Pediatric Disease of the Kidney Gets Full Treatment with Researcher and Clinician Keia Sanderson


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Oct 15 2020 30 mins   6

While chronic kidney disease diagnosis is rare in children, its effects are profound. Furthermore, there's so much scientists don't know about kidney function. Keia Sanderson is hoping to change that. She specializes in chronic kidney disease treatment in pediatric patients and discusses avenues to advance treatment and prevention.

This podcast gives her the perfect platform to explain

  • How kidney disease is especially challenging to identity in children because chronic kidney disease stages are often asymptomatic in pediatric patients,
  • Why preterm babies are vulnerable to certain conditions because of the development timing of the nephrons, and
  • Why it's important to identity intervention measures before dialysis and kidney transplantation provide the only recourse.

Keia Sanderson, MD, is an assistant professor of medicine in the Division of Nephrology and Hypertension at the University of North Carolina School of Medicine. Her job is a mix of teaching, clinical work, and research. In her clinical work, she takes care of children with kidney disease at all stages, including kids who receive transplants.

Her current research is focused on kidney outcomes in children with complex medical histories, in particular children who've been born prematurely. She says that the challenge is oftentimes the asymptomatic nature of kidney disease in children. Therefore, she and other clinicians are often meeting kids with disease states that are irreversible and are turning toward dialysis treatment and transplantation.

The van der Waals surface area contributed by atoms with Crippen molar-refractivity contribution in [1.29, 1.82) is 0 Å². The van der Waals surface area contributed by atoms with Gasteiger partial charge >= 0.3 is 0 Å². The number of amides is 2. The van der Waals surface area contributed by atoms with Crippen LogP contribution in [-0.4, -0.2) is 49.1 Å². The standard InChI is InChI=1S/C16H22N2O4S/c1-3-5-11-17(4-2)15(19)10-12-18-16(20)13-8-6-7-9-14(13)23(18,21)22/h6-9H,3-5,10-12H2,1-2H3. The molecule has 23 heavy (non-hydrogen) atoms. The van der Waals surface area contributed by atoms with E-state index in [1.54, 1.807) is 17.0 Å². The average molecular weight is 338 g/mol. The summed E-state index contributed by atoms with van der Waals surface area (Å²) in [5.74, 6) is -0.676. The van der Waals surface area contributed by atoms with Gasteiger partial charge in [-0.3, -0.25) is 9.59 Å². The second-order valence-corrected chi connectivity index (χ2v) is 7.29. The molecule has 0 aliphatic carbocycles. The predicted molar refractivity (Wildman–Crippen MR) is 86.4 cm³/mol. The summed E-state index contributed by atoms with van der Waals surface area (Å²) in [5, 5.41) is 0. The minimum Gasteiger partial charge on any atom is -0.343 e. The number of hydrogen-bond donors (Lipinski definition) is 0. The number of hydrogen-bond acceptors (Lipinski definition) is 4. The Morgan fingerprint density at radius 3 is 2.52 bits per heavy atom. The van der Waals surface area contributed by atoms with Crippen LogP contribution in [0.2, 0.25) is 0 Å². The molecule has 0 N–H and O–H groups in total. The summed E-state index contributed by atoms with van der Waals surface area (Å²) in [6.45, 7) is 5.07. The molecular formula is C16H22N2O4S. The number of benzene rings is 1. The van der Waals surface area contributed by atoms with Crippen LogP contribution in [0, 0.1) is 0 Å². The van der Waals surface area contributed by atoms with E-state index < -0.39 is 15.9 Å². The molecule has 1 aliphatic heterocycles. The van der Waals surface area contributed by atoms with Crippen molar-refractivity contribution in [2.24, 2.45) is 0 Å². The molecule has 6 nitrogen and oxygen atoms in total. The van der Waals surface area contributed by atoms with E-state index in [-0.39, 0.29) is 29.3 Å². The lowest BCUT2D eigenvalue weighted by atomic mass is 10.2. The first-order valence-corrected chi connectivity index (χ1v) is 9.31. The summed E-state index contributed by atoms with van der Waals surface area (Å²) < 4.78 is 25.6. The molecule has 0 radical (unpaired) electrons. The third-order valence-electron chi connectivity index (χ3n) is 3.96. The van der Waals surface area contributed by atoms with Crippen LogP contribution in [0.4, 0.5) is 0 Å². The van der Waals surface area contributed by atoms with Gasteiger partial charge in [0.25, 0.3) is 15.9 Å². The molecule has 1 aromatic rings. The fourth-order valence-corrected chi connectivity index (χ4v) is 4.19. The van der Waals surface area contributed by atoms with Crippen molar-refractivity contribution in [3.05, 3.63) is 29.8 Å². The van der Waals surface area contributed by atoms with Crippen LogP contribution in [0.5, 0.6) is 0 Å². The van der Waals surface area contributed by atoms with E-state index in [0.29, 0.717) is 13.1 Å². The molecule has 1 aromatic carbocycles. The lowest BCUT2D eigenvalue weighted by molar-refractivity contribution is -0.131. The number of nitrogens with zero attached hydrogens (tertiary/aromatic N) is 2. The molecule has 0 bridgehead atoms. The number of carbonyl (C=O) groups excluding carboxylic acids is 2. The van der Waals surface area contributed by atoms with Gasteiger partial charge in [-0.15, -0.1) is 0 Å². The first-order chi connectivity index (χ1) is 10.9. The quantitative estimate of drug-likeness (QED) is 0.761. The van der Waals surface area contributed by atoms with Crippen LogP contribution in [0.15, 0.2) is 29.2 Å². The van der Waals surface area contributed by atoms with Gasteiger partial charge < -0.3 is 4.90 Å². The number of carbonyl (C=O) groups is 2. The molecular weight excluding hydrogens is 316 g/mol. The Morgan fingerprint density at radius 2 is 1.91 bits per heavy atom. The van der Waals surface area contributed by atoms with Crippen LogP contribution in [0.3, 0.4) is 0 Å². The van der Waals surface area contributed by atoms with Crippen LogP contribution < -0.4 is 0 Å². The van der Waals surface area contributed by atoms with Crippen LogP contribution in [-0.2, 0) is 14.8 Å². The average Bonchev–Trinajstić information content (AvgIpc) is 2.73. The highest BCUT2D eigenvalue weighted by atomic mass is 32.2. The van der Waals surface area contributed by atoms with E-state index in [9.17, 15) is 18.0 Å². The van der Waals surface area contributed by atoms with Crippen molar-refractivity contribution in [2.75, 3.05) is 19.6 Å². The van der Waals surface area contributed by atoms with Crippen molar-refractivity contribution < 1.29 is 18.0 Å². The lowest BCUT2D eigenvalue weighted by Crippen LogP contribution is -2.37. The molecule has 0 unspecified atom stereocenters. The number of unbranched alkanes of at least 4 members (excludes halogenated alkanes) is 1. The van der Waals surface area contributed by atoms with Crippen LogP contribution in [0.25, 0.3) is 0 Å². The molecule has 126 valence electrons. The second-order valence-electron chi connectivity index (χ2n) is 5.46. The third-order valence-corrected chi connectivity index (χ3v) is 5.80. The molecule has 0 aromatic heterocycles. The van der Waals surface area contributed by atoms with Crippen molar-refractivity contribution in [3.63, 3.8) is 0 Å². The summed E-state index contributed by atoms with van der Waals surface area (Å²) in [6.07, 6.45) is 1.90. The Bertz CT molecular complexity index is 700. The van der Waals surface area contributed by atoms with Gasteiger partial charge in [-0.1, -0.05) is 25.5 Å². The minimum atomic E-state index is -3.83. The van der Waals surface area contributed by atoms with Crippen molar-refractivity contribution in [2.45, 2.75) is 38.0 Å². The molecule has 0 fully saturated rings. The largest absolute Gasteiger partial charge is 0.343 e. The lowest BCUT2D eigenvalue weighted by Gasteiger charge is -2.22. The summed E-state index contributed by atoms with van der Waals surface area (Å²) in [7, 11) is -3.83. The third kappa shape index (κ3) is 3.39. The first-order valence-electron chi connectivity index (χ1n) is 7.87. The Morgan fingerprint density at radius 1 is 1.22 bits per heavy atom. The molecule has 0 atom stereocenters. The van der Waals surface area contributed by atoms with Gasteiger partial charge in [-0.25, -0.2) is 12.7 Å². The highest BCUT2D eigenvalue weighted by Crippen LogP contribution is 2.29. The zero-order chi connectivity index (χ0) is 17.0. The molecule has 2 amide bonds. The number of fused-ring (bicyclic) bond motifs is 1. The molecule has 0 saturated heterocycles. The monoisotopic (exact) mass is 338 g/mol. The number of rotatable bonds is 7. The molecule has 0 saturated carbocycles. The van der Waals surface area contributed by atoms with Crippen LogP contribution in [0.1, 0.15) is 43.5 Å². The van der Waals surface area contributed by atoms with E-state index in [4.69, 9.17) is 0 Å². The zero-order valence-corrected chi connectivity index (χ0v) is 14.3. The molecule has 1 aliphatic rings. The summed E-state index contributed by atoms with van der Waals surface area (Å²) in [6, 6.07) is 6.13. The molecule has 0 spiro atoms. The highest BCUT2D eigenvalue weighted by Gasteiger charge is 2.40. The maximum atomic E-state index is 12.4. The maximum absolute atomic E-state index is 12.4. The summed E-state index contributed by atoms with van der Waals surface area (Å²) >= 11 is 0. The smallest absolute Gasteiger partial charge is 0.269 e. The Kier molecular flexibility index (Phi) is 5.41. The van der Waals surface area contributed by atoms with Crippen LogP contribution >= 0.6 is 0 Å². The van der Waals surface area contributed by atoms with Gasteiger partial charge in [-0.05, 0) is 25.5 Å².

Dr. Sanderson gives listeners a special focus on the risks from preterm birth. Because preterm babies tend to have less nephron development, the nephrons that are present have to work overtime and are subject to hyper filtration. But because doctors have been able to identify this as a critical time, they are looking at ways to better manage preterm infant treatment. For example, what medications are they receiving that could affect kidney development? How are we feeding infants in this active development stage? How are we handling their oxygenation? While a clear pathway is not yet evident, she is hopeful she and other researches will find one.

Currently, she's hoping to develop mathematical models to make better predications about the risk levels for different babies.

For more information, see the UNC Kidney Center, the National Kidney Foundation, and talk to your primary doctor.

Available on Apple Podcasts: apple.co/2Os0myK